There are good reasons to commemorate this date, to think about what it's meant to us and our idea of  who we are as a nation but, and this is thanks again to Georgette Heyer, it's the personal element that really fascinates me. She might have given accounts of troop movements detailed enough to make them required reading at Sandhurst, but she made it human enough to keep a reader (this reader) tense with concern for her hero's and their friends. Maybe the best account is in 'A Civil Contract' when the hero in question is no longer a soldier but has instead staked his whole financial future on the outcome of the battle. We wait with him for news to reach London - will it be success or failure? The clubs are full of armchair generals foretelling doom, the mood is grim, friends are over there fighting for their lives, and all we can do is wait. I still get goosebumps every time I reach the passage where the news finally comes through.

This is absolutely why I was so moved to find a cutting from The Times making those first tentative reports of victory amongst a collection of family odds and ends. I'm hoping dad still has the tin box it resided in, along with dull accounts from local papers of hatches, matches, and dispatches from a hundred years later. If he does maybe he'll let me have another look for it. What I wonder about, and will never know the answer to, is who cut it out? Where they Whig or Tory, was a family member or loved one there? I think they must have been for it to have been kept so long. Or was it a souvenir for a patriotic schoolboy? And why in a box of cuttings all saved because of some mention of family, and collected between around 1900 and 1920 (if memory serves, I found this stuff 20 years ago and more) had someone still kept it. Was it just a curiosity by then, or some sort of lucky charm whilst more battles were being fought in Belgium?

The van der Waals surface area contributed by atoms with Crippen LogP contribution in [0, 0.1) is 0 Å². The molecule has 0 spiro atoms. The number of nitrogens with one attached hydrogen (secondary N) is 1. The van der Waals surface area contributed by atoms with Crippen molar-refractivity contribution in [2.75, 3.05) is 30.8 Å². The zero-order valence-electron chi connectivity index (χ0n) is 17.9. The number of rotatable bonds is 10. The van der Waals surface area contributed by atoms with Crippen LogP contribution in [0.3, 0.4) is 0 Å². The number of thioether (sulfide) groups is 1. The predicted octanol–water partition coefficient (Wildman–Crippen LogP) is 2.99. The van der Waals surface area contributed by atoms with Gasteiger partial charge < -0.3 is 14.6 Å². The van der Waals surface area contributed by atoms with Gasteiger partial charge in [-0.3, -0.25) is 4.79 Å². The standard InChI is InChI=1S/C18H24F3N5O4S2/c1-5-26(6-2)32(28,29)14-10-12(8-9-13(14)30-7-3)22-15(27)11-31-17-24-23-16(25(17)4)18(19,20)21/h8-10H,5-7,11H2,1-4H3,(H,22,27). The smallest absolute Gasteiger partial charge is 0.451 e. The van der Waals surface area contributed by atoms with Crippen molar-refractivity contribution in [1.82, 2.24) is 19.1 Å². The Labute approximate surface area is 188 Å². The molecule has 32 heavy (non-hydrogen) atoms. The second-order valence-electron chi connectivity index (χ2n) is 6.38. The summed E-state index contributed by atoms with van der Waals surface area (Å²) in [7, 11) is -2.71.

meanwhile back in 2015 I have some vague intention of marking the occasion by reading something. Possibly a selection of Wellington's dispatches (though they might be a little dry), maybe Scott's description of Waterloo which I see Vintage have just produced a nice copy of. I will try and visit Apsley house again, if only to marvel at the giant nude marble Naploeon under the stairs (truly a present for the conquering hero who already had everything else), and I don't mind admitting to a passing desire for a commemorative mug and some Fortnums Waterloo tea to drink out of it (features a lot of gunpowder tea, and sounds like a blend I'll enjoy). The last two are silly things really, but I like commemorative bits and bobs, they give me hope that we might yet learn from history.

Wednesday, June 17, 2015

Good things coming from Pushkin Press

This post is by way of being a public service announcement for a couple of new books from Pushkin Press. I had been eying up 'The Brethren' after amazon recommended it, it's the first in a series of 13 French historical novels set in the 16th century and looked like it might be something D and I would both enjoy - making it an ideal present for him. It was a bonus then when the really lovely publicity woman from Pushkin emailed last week to see if I might like a review copy and if I could mention it before Father's Day I was happy to say yes to both. 

The book landed on my doorstep last night - and looks particularly attractive, the fiver design is great. I'm off on holiday at the end of the week (where I will be seeing dad in time for Father's Day and everything) so might well take 'The Brethren' with me (though it should probably be a Trollope). 

What 'The Brethren' promises is swashbuckling, lively adventure, and historical fiction at its very best (that's what the quotes say). The series (Fortunes of France) covers 26 years of tempestuous French history including "religious strife, famine, pestilence, bands of robbers...and, of course, the English." If it delivers half of that I'll be happy, the whole lot - well then, very happy indeed, and a good series is present giving gold.

Robert Merle also sounds interesting; born in French Algeria before moving to the mainland he worked as an interpreter with the British Expeditionary Forces, sadly captured at Dunkirk, and was a life long Anglophile. The Fortunes of France series has sold more than five million copies worldwide, he's been called 'The Dumas of the twentieth century' and received critical as well as popular success. So thank you Pushkin Press, I'm really looking forward to this one.